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December 2015

Smallpox, Anthrax, and the Historiography of Cutaneous Diseases

Author Affiliations
  • 1Department of Dermatology, Perelman School of Medicine at the University of Pennsylvania, Philadelphia
  • 2Florida Center for Dermatology, PA, Saint Augustine
JAMA Dermatol. 2015;151(12):1307. doi:10.1001/jamadermatol.2015.3087

The eradication of smallpox is one of the great success stories of modern medicine. As the clinical memory of smallpox fades from the imagination of both the public mind and the medical community, it is helpful to recall that in many ways even its distant past remains shrouded in mystery.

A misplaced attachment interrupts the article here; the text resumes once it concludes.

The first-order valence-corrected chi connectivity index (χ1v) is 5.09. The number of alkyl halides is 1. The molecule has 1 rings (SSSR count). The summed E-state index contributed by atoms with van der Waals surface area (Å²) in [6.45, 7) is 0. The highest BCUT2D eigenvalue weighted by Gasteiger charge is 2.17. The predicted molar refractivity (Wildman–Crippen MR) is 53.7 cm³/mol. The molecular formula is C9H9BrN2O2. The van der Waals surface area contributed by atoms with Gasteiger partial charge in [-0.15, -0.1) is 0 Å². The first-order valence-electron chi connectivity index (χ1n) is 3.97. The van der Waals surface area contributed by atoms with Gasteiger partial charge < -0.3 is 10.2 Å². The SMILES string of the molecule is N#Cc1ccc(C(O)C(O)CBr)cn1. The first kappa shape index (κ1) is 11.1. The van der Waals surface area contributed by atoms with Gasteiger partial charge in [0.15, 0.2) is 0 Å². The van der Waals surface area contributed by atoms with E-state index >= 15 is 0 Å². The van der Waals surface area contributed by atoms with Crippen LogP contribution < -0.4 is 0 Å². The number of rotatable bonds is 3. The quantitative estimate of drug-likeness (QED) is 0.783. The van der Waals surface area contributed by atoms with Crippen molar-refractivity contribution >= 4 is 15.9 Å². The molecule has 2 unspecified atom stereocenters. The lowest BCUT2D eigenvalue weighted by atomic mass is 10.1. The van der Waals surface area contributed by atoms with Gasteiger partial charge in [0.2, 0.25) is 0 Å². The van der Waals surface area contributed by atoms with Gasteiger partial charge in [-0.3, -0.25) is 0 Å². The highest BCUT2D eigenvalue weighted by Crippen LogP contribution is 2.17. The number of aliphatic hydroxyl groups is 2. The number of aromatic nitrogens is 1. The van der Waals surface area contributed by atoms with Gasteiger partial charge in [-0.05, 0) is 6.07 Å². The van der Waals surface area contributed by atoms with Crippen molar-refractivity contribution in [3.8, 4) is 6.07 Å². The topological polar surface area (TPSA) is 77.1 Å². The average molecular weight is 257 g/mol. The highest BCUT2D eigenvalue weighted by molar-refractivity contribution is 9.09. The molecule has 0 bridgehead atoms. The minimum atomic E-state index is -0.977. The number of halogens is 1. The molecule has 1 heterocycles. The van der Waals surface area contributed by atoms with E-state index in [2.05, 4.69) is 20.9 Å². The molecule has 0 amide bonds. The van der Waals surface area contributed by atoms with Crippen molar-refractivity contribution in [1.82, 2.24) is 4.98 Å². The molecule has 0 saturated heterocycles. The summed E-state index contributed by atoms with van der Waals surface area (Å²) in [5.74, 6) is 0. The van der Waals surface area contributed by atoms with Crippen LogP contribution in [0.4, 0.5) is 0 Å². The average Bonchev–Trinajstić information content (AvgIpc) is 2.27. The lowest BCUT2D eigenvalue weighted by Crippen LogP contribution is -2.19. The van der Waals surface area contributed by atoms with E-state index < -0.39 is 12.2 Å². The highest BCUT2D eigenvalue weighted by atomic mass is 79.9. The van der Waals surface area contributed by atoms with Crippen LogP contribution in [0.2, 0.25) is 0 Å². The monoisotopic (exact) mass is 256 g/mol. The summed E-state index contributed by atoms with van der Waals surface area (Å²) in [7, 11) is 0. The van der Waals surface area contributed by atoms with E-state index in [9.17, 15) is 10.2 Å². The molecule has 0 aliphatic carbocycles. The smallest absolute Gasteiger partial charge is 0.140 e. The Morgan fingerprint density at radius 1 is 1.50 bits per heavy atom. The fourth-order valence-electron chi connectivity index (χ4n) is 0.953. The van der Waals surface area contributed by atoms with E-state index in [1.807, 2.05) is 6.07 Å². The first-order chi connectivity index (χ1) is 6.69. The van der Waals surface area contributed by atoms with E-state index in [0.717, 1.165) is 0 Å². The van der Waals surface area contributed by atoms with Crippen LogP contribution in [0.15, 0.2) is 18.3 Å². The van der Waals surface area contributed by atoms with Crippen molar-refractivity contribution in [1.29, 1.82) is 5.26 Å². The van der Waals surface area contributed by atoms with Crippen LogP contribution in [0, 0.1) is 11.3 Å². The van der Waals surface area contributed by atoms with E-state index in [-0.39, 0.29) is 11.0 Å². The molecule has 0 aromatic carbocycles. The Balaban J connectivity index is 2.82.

While it has been almost 40 years since the last known case of smallpox, the impact of this disease on the world population can hardly be overstated. In medieval Europe, it is estimated that almost a half million people died annually from this scourge, and survivors were left with a variety of permanent sequelae, including scarring and blindness.1

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